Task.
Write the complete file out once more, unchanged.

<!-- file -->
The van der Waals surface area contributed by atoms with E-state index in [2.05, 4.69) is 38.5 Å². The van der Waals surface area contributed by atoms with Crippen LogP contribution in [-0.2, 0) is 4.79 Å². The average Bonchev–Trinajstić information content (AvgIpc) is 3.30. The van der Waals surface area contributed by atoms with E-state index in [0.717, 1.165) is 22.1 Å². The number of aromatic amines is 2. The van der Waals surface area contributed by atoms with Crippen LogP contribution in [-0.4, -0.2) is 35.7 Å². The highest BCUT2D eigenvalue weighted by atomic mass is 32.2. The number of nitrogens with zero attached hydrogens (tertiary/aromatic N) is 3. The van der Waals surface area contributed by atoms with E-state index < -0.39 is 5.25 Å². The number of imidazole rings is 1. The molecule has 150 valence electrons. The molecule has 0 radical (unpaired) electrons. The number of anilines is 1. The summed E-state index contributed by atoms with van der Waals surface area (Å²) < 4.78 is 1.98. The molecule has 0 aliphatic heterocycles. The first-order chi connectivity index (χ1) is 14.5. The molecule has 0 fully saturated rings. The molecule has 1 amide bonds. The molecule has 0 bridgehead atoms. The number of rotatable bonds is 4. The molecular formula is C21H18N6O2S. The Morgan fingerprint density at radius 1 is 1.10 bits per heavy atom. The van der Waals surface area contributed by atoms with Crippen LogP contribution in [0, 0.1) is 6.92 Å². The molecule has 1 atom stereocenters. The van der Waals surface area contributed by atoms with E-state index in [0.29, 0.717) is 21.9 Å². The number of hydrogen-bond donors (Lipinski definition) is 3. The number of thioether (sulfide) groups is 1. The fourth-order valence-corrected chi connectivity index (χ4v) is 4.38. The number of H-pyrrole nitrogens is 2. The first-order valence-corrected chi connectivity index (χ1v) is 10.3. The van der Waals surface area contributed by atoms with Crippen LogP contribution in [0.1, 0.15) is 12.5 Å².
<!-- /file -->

The van der Waals surface area contributed by atoms with E-state index in [2.05, 4.69) is 38.5 Å². The van der Waals surface area contributed by atoms with Crippen LogP contribution in [-0.2, 0) is 4.79 Å². The average Bonchev–Trinajstić information content (AvgIpc) is 3.30. The van der Waals surface area contributed by atoms with E-state index in [0.717, 1.165) is 22.1 Å². The number of aromatic amines is 2. The van der Waals surface area contributed by atoms with Crippen LogP contribution in [-0.4, -0.2) is 35.7 Å². The highest BCUT2D eigenvalue weighted by atomic mass is 32.2. The number of nitrogens with zero attached hydrogens (tertiary/aromatic N) is 3. The van der Waals surface area contributed by atoms with E-state index < -0.39 is 5.25 Å². The number of imidazole rings is 1. The molecule has 150 valence electrons. The molecule has 0 radical (unpaired) electrons. The number of anilines is 1. The summed E-state index contributed by atoms with van der Waals surface area (Å²) < 4.78 is 1.98. The molecule has 0 aliphatic heterocycles. The first-order chi connectivity index (χ1) is 14.5. The molecule has 0 fully saturated rings. The molecule has 1 amide bonds. The molecule has 0 bridgehead atoms. The number of rotatable bonds is 4. The molecular formula is C21H18N6O2S. The Morgan fingerprint density at radius 1 is 1.10 bits per heavy atom. The van der Waals surface area contributed by atoms with Crippen LogP contribution in [0, 0.1) is 6.92 Å². The molecule has 1 atom stereocenters. The van der Waals surface area contributed by atoms with E-state index in [0.29, 0.717) is 21.9 Å². The number of hydrogen-bond donors (Lipinski definition) is 3. The number of thioether (sulfide) groups is 1. The fourth-order valence-corrected chi connectivity index (χ4v) is 4.38. The number of H-pyrrole nitrogens is 2. The first-order valence-corrected chi connectivity index (χ1v) is 10.3. The van der Waals surface area contributed by atoms with Crippen LogP contribution in [0.1, 0.15) is 12.5 Å².